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I am new to DDD and I am trying model/design the aggregates of the following domain.

The domain consists of several concepts:

  1. Assessment Models (AM) which contain Enabling Elements (EEs) and Focus Areas (FAs). EEs also contain Generic Processes (GPs).
  2. Assessments (As) which contain EE Sub-Assessments (EESAs), FA Sub-Assessments (FASAs), and GP Sub-Assessments (GPSAs).

Domain experts conduct multiple assessments against specific assessment models.

The domain invariants are:

  1. The total weights of GPs in AM must equal 100.
  2. The total weights of FAs in AM must equal 100.
  3. As must cover all AM's EEs, FAs, and GPs. In other words there should be EESA for each EE, FASA for each FA, and GPSA for each GP.

I thought to make Assessment Model and Assessment as my aggregates. However, I feel that they will become big and deep (e.g. 3 levels AM -> EE -> GP) that may hinder the performance. A typical AM would contain 15 EEs, 6 FAs, and 40 GPs. The As will also reflect the same hierarchy.

Also, how do I reference for example GPs from GPSAs?

Thank you.

UPDATE: I have included some of the expected behaviors for the domain in hand to provide context:

  1. Publish a new assessment model with specific weights assigned to its components (EEs, FAs, and GPs).
  2. Conduct a new assessment against a published assessment model with specific scores (0.0 to 4.0) assigned to each component of the assessment model (EESAs, FASAs, and GPSAs).

There are more behaviors but these are examples.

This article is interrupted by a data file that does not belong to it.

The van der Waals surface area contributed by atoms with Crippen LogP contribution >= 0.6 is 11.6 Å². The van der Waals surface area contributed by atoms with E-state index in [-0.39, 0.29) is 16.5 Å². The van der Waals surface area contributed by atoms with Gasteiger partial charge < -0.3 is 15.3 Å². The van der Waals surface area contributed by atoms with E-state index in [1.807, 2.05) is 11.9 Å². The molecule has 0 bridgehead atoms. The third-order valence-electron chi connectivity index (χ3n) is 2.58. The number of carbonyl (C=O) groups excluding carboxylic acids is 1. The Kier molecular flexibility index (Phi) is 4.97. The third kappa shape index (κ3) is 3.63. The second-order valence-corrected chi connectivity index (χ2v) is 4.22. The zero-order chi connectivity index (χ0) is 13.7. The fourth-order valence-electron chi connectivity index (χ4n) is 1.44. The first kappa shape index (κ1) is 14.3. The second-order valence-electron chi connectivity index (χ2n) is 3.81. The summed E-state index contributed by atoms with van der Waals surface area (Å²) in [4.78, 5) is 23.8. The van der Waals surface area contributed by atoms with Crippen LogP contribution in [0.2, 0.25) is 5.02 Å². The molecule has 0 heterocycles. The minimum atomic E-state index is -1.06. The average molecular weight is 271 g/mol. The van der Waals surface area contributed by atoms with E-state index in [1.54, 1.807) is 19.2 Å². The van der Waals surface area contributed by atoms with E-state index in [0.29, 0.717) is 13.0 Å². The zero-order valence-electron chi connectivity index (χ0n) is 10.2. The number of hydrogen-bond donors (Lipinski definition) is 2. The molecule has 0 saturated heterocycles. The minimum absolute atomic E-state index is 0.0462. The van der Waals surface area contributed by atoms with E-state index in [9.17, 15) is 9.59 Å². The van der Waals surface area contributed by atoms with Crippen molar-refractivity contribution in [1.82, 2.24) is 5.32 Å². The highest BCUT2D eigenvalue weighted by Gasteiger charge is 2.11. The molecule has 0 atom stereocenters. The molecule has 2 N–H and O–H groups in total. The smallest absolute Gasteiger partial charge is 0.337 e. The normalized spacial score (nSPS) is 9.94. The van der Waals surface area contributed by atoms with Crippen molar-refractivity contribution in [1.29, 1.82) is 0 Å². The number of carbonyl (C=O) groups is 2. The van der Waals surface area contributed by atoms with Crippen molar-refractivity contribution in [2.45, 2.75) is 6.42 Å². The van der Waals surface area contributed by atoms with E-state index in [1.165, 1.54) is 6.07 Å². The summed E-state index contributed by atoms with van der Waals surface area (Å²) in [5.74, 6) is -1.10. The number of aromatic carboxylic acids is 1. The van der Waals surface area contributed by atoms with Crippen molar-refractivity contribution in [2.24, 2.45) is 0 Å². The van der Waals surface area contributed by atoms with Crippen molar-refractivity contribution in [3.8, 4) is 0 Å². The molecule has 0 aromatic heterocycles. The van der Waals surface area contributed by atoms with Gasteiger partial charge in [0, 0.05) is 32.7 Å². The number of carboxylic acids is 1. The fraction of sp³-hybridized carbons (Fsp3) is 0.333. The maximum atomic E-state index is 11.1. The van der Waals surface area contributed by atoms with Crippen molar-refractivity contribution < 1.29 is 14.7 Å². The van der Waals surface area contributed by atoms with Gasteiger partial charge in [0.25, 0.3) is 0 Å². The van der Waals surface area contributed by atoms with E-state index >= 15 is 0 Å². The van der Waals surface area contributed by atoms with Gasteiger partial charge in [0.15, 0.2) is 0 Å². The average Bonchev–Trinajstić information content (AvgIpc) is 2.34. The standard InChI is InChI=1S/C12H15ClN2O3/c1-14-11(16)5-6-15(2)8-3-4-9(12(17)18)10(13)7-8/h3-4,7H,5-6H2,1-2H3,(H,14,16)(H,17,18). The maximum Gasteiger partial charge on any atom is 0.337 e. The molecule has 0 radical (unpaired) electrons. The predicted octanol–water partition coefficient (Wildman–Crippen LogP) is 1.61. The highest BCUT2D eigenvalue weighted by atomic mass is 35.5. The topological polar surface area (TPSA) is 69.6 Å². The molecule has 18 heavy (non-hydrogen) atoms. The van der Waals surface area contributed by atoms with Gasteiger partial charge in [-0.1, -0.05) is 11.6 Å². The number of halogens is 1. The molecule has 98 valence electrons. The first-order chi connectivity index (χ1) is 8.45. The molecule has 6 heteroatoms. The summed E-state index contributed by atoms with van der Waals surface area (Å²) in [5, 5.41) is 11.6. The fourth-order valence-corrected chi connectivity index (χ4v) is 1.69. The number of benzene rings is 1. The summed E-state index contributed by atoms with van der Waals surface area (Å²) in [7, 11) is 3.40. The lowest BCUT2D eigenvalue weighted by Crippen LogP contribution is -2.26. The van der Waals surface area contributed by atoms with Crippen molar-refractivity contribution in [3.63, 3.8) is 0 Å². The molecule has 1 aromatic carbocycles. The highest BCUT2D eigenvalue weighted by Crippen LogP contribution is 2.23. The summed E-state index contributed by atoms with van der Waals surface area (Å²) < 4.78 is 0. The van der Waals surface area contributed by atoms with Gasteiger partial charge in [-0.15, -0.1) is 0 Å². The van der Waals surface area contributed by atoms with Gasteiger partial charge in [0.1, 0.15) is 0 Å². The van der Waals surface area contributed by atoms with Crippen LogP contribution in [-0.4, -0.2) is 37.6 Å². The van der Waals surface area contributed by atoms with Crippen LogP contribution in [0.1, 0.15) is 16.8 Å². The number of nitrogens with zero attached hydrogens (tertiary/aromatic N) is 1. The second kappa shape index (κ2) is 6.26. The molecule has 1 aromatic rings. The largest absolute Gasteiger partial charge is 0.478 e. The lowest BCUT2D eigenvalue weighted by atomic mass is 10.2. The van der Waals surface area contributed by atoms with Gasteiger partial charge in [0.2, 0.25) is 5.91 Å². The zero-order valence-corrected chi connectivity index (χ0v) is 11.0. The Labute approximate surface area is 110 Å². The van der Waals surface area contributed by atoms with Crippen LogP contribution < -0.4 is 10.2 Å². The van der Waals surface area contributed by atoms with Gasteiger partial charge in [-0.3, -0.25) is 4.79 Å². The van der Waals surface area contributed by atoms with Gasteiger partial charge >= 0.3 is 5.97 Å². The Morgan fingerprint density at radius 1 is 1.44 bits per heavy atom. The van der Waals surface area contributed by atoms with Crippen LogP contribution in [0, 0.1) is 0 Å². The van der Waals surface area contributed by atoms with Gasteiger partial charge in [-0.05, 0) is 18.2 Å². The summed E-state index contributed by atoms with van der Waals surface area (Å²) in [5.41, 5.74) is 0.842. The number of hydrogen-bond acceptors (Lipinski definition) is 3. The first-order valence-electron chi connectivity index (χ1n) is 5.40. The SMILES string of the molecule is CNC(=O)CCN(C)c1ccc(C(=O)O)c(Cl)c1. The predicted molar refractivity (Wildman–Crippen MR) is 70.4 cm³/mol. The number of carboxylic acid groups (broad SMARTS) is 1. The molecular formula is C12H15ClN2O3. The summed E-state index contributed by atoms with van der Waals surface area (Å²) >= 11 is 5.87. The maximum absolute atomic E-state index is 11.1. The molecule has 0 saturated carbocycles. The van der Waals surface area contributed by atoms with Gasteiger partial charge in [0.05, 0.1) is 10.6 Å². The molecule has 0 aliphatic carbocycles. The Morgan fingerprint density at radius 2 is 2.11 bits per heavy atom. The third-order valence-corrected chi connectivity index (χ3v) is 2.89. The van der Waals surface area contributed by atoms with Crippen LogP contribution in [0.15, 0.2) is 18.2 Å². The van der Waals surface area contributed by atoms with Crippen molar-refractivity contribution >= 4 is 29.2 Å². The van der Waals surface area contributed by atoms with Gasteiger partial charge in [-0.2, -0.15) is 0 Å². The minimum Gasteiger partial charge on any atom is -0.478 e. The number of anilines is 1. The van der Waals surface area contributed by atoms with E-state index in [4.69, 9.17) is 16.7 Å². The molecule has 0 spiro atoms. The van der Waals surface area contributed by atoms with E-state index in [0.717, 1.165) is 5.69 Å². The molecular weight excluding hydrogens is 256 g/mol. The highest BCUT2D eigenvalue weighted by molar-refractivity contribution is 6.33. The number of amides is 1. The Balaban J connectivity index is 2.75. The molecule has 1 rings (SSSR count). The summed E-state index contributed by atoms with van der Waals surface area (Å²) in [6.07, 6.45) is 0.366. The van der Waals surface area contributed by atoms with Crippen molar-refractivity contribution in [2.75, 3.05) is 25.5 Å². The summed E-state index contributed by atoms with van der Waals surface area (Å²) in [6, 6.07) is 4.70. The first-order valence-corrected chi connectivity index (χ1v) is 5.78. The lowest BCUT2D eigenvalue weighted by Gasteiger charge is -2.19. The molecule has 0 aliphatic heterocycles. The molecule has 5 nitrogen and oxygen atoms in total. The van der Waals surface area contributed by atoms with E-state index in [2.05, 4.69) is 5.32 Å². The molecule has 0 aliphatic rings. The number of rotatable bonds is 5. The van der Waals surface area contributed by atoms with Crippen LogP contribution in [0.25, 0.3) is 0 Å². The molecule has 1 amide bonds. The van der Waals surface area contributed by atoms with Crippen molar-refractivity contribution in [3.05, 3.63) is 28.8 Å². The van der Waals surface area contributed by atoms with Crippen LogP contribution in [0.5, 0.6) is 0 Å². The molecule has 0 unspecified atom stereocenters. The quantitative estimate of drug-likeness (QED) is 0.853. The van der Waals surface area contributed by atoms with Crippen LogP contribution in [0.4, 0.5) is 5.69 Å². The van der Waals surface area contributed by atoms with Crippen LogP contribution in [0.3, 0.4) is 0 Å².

1 Answer 1

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You should start by modeling behavior instead of modeling details.

The relationship model people often seem to start with is irrelevant. A relationship model, especially if it's just data, is completely useless in itself. Relationships (and data) appear organically because of behavior that needs them, not because some "inherent" properties of the domain.

Case in point, you're concerned with how this all will perform. You should start with modeling out the behavior you want to support, then you can create an optimal model for those cases in whatever object hierarchy is optimal for that case. This could be even a different "model" for each case.

Now, I couldn't say whether that is DDD or not. I've read the book, listened to Eric Evans' talks. I came away with the feeling concentrating on the domain, very much including its behavior is inline with DDD. There are other schools though, so your mileage may vary.

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  • Hi and thank you for passing by. I have update my OP with examples of domain behaviors. I hope this will help to add some context.
    – geeko
    Aug 10, 2021 at 9:29

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